This article was originally published in The Notebook. In August 2020, The Notebook became Chalkbeat Philadelphia.
The Philanthropy Roundtable, with the help of the Delaware Valley Grantmakers, sponsored a meeting of big donors in Philadelphia on Monday and Tuesday. The philanthropic association offered advice, field trips, and workshops on how donors’ money "can increase a city’s total number of high-quality K-12 seats, regardless of the school sector(s)," public, charter, or parochial.
That the meeting came in the middle of an unprecedented budget crisis that has stripped city schools of essential services was an insult to several dozen protesters, who said that they felt the donors’ presence was part of a privatization agenda.
"The message of the young people is that they were upset that these groups had the audacity to come to Philadelphia in the middle of the worst financial crisis the School District has faced," said Hiram Rivera, executive director of the Philadelphia Student Union. "These are wealthy people talking on how they can capitalize on this crisis while students are going to schools with no counselors, no nurses, no programs."
The requirement for participation was a prior donation of $50,000 or more to a philanthropic cause. There were about 200 attendees, and they were from Philadelphia and elsewhere, according to several people there.
"We’ll discuss investments that hold the promise of improving multiple types of schools and learn how donors are uniquely positioned to accelerate city-wide student achievement," according to the agenda published on the Roundtable’s website.
The Philanthropy Roundtable, a right-leaning donor organization, would not release any information on who attended the gathering or agree to an interview. Anthony Pienta, the Roundtable’s deputy for K-12 education issues, issued a statement:
"It’s been an honor to host a gathering of some of America’s most generous philanthropists, civic leaders, and educators dedicated to improving K-12 education here in Philadelphia and in cities nationwide. Through their hard work, we’re hopeful that every child in Philadelphia and around the country will have the opportunity to attend an excellent school."
Among the topics of the conference were: early literacy, teacher training, building public support for change, blended learning, increasing school choice, and strengthening Catholic schools.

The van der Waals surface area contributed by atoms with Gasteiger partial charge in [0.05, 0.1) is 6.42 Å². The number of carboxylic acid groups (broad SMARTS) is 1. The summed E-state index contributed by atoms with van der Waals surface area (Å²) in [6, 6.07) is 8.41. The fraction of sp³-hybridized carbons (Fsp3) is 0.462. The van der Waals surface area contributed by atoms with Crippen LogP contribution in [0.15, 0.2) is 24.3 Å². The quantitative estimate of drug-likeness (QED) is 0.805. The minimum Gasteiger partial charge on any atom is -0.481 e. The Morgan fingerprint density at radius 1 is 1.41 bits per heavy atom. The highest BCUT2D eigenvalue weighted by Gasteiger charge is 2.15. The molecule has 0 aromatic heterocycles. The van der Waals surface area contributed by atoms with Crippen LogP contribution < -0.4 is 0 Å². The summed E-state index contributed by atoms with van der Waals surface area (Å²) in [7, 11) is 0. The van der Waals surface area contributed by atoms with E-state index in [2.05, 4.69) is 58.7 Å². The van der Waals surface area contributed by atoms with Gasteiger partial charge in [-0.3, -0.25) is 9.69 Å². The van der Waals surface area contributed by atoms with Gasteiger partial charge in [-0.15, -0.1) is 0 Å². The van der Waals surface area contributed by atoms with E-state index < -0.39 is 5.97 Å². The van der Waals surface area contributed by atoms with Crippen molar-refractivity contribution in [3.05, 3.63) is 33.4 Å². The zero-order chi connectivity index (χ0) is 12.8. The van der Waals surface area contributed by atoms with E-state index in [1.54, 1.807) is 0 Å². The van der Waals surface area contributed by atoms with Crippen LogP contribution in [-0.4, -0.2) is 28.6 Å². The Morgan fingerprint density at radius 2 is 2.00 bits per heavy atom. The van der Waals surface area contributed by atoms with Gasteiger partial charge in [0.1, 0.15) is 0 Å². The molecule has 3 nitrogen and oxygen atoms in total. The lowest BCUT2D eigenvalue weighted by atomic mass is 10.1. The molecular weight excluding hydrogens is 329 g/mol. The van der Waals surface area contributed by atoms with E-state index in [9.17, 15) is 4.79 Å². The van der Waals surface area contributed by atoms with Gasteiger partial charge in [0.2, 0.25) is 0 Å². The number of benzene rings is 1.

A particular target of the protesters was the Philadelphia School Partnership, which has the goal of raising $100 million through its Great Schools Fund to distribute to "high-performing" schools. So far, it has given out some $29 million– about $16.5 million to charters, $9.5 million to District schools, and $3 million to Catholic schools.
The conference included two field trips — one to Mercy Vocational, an independent Catholic school, and the other to Mastery Charter School at Cleveland Elementary, a Renaissance "turnaround" school. There were no visits scheduled to any District-run schools.
PSP executive director Mark Gleason said that he was asked to speak and suggest schools for field trips, but didn’t sponsor the conference or set the agenda.
"We shared some of our perspective around Philadelphia … and told them about a dozen schools they could visit," he said. That included District-run schools. In the end, time constraints prevented visitation of more than two, he said.
Rivera, of Philadelphia Student Union, said that PSP doesn’t give enough money to District-run schools. Nor has the organization urged Gov. Corbett to release $45 million in appropriated state funds that he is holding up pending changes in the teachers’ contract, Rivera said. PSP lobbied Corbett to include conditions on the $45 million, including a change in seniority rules governing teacher assignment.
"In order for schools to be good schools, they need to be resourced adequately," Rivera said. "Anything that doesn’t talk about how we can fund all our schools fully and adequately is a waste of time, in my opinion."
Gleason said that PSP has advocated for more money for the District by urging City Council to pass the extension of a 1 percent sales tax that would funnel $120 million to city schools starting next year.
Although PSP agrees that the District needs more money, "I will reiterate what we’re saying all along, that money alone is not the problem," Gleason said. "We also need reforms and better management."
The students at the protest were from the Philadelphia Student Union, Youth United for Change, and JUNTOS.
Some protesters were upset that the meeting was closed to the public, because those inside wield great influence over school policy.
"Sure, we’ll take your money, but we don’t want you deciding where the money should go," said Lisa Haver, a retired teacher and founder of the Alliance for Philadelphia Public Schools, an advocacy group that helped organize the protest at the Union League. "All decisions made about public schools should be made by the public."